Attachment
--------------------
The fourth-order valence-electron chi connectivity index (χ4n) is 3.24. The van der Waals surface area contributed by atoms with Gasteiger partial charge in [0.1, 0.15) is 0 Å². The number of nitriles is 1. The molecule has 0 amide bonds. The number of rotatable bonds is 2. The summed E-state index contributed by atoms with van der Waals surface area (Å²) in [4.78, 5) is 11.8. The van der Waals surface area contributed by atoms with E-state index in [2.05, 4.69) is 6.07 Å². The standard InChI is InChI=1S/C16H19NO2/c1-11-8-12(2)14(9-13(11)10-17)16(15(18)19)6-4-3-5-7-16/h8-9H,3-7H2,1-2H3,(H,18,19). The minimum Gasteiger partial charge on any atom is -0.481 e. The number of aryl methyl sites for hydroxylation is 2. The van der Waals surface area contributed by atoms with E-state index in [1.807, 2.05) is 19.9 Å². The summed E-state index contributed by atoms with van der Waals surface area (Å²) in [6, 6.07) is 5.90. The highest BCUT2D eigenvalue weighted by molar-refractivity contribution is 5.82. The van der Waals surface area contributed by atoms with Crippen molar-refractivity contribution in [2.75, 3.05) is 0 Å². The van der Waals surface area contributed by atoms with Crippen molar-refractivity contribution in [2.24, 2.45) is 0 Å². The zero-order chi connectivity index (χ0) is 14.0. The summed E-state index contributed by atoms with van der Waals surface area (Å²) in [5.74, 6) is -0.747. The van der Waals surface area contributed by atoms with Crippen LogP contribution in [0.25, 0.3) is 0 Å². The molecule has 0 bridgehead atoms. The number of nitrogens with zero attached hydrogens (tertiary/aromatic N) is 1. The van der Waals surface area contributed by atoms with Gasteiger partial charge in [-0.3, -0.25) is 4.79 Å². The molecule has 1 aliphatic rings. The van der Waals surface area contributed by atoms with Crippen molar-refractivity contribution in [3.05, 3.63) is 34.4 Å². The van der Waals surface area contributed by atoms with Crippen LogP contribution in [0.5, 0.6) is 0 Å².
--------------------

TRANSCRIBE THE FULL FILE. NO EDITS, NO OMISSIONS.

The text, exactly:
The fourth-order valence-electron chi connectivity index (χ4n) is 3.24. The van der Waals surface area contributed by atoms with Gasteiger partial charge in [0.1, 0.15) is 0 Å². The number of nitriles is 1. The molecule has 0 amide bonds. The number of rotatable bonds is 2. The summed E-state index contributed by atoms with van der Waals surface area (Å²) in [4.78, 5) is 11.8. The van der Waals surface area contributed by atoms with E-state index in [2.05, 4.69) is 6.07 Å². The standard InChI is InChI=1S/C16H19NO2/c1-11-8-12(2)14(9-13(11)10-17)16(15(18)19)6-4-3-5-7-16/h8-9H,3-7H2,1-2H3,(H,18,19). The minimum Gasteiger partial charge on any atom is -0.481 e. The number of aryl methyl sites for hydroxylation is 2. The van der Waals surface area contributed by atoms with E-state index in [1.807, 2.05) is 19.9 Å². The summed E-state index contributed by atoms with van der Waals surface area (Å²) in [6, 6.07) is 5.90. The highest BCUT2D eigenvalue weighted by molar-refractivity contribution is 5.82. The van der Waals surface area contributed by atoms with Crippen molar-refractivity contribution in [2.75, 3.05) is 0 Å². The van der Waals surface area contributed by atoms with Crippen molar-refractivity contribution in [2.24, 2.45) is 0 Å². The zero-order chi connectivity index (χ0) is 14.0. The summed E-state index contributed by atoms with van der Waals surface area (Å²) in [5.74, 6) is -0.747. The van der Waals surface area contributed by atoms with Crippen LogP contribution in [0.25, 0.3) is 0 Å². The molecule has 0 bridgehead atoms. The number of nitrogens with zero attached hydrogens (tertiary/aromatic N) is 1. The van der Waals surface area contributed by atoms with Gasteiger partial charge in [-0.3, -0.25) is 4.79 Å². The molecule has 1 aliphatic rings. The van der Waals surface area contributed by atoms with Crippen molar-refractivity contribution in [3.05, 3.63) is 34.4 Å². The van der Waals surface area contributed by atoms with Crippen LogP contribution in [0.5, 0.6) is 0 Å².